Putting Trust in Your Estate Plan
By Rick Imhoff, CFP
Over the past several years, the revocable living trust has become an increasingly popular estate planning tool. This legal relationship is governed by a trust agreement and among three parties; the grantor, beneficiary, and trustee.
The grantor is the person who creates the trust and decides, with the help of an estate planning attorney, what the terms of the trust will be. The grantor, as long as he or she is alive and competent, is the “boss”, meaning the grantor can instruct the trustee to buy and sell assets, make distributions to the grantor or someone else, and can amend or terminate the trust.
The beneficiary is the person who receives the benefits of the trust. The grantor, during his or her lifetime, is typically the beneficiary. Upon the grantor’s death, the beneficiary changes to the individual(s) and/or charitable, religious, or not-for-profit organization named in the trust agreement.
The trustee is the manager of the trust. If the grantor is alive and competent, and is able to manage his or her own financial affairs, will typically name themselves as the trustee. The trustee is responsible for paying bills, investing the assets of the trust, and handling all other financial matters. In the event of the grantor’s death or incapacity, then a successor trustee (named in the trust agreement by the grantor) will take over the management of the trust. The successor trustee must adhere to the terms of the trust agreement as specified by the grantor.
The reason many people choose a revocable living trust as their primary estate planning document is to avoid probate at death. Any asset titled in the trust’s name at the grantor’s death avoids the cost and delay of probate. The successor trustee is able to distribute the assets of the trust more quickly without the supervision of the probate court.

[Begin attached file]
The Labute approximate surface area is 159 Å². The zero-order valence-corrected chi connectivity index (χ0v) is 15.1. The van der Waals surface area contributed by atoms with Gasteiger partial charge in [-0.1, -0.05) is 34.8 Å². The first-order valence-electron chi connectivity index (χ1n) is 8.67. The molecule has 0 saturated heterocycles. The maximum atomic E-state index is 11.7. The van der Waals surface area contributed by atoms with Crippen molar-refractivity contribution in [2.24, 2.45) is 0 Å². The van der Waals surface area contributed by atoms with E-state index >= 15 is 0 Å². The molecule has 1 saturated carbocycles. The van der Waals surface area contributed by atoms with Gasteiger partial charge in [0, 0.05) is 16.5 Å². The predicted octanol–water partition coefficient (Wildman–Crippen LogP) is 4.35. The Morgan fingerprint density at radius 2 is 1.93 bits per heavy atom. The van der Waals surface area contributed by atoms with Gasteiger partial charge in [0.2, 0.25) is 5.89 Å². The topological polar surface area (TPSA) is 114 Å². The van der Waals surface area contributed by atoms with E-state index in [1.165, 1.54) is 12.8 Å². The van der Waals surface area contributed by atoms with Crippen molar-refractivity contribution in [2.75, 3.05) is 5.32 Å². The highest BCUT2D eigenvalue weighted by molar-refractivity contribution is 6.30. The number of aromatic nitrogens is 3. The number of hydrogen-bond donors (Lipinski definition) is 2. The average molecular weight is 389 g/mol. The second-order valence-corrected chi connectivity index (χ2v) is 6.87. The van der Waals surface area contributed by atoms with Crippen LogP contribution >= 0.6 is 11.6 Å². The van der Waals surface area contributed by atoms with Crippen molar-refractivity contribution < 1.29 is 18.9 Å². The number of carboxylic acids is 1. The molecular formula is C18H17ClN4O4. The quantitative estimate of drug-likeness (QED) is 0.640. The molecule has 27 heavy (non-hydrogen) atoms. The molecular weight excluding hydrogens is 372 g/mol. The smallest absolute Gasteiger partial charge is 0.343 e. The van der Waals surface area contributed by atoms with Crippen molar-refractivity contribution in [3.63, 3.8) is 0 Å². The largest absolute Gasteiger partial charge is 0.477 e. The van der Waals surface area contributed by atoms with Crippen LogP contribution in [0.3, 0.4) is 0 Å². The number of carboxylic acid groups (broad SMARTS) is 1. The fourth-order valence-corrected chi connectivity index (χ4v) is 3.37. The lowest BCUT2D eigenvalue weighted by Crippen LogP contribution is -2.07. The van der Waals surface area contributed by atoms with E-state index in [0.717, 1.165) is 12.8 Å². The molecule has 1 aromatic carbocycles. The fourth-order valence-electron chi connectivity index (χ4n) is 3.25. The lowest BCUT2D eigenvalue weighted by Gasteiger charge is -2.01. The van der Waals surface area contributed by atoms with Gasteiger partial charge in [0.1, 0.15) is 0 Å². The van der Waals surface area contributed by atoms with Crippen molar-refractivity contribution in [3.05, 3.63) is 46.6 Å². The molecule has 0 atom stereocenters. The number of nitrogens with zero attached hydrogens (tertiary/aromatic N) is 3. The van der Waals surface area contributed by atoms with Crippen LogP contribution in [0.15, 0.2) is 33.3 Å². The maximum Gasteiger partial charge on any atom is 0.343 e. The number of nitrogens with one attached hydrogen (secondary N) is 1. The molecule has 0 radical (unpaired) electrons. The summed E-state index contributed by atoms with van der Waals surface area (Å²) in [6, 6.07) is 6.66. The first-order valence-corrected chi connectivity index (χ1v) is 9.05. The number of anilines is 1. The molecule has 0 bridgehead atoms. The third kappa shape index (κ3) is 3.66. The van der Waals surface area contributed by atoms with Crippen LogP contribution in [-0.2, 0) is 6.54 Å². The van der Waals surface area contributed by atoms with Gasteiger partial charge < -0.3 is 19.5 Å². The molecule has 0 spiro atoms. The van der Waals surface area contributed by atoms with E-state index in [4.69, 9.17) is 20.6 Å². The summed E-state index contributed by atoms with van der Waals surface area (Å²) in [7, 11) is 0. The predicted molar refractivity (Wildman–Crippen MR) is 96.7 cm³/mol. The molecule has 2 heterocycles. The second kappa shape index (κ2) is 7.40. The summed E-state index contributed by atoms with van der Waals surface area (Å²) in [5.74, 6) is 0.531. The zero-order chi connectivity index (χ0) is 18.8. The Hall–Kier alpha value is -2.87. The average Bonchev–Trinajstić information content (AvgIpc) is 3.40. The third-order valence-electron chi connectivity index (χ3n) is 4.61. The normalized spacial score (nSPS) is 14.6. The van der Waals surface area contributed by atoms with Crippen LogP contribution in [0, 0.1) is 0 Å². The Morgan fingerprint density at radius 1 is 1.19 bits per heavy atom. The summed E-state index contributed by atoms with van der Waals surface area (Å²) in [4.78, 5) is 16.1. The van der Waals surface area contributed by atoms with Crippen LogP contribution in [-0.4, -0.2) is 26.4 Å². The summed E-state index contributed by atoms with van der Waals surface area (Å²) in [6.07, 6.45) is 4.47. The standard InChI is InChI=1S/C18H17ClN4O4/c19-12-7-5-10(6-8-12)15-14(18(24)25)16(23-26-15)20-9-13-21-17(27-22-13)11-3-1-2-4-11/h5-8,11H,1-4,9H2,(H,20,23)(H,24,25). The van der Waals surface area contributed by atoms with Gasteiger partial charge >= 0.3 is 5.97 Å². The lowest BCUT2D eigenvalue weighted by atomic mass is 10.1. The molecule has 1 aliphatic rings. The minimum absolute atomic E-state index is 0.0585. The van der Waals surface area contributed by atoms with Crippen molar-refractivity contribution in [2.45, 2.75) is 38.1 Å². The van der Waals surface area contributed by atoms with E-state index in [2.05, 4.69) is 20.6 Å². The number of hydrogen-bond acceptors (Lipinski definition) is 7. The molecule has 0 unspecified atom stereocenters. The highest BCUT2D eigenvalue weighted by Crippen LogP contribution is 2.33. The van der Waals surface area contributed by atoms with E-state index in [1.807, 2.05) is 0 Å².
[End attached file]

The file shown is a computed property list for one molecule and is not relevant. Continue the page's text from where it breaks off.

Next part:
However, one of the major benefits of a trust often times overlooked is that it avoids probate if the grantor becomes incapacitated. The successor trustee is able to manage the grantor’s affairs, within the guidelines of the trust agreement, without supervision of the probate court.
Another benefit of the revocable living trust is that the grantor has total control over the trust assets during his or her lifetime. This means that the grantor can conduct their financial business much like they can as if the assets were titled in their sole name.
It is important to involve several professionals in the estate planning process. This team of professionals should include an attorney, accountant, trust officer, and insurance agent. This group of professionals is very important in developing a workable estate plan centered on a revocable living trust. It is especially important for business owners, depending on the structure of their business, to work with all these professionals because of the special tax consequences that must be considered when using a revocable living trust.
To determine if a revocable living trust can work in your situation, you should consult with professionals who specialize in estate planning. In most cases, there is no charge for initial consultations with these professionals and they can assist you in examining all the options available to you.
Rick Imhoff, CFP®, is Senior Vice President & Senior Trust Officer for MidAmerica National Bank. He can be reached at 309-647-5000, ext. 1130 or by email.
Investments are not FDIC-insured, hold no bank guarantee, may lose value, are not a deposit, and are not insured by any federal government agency.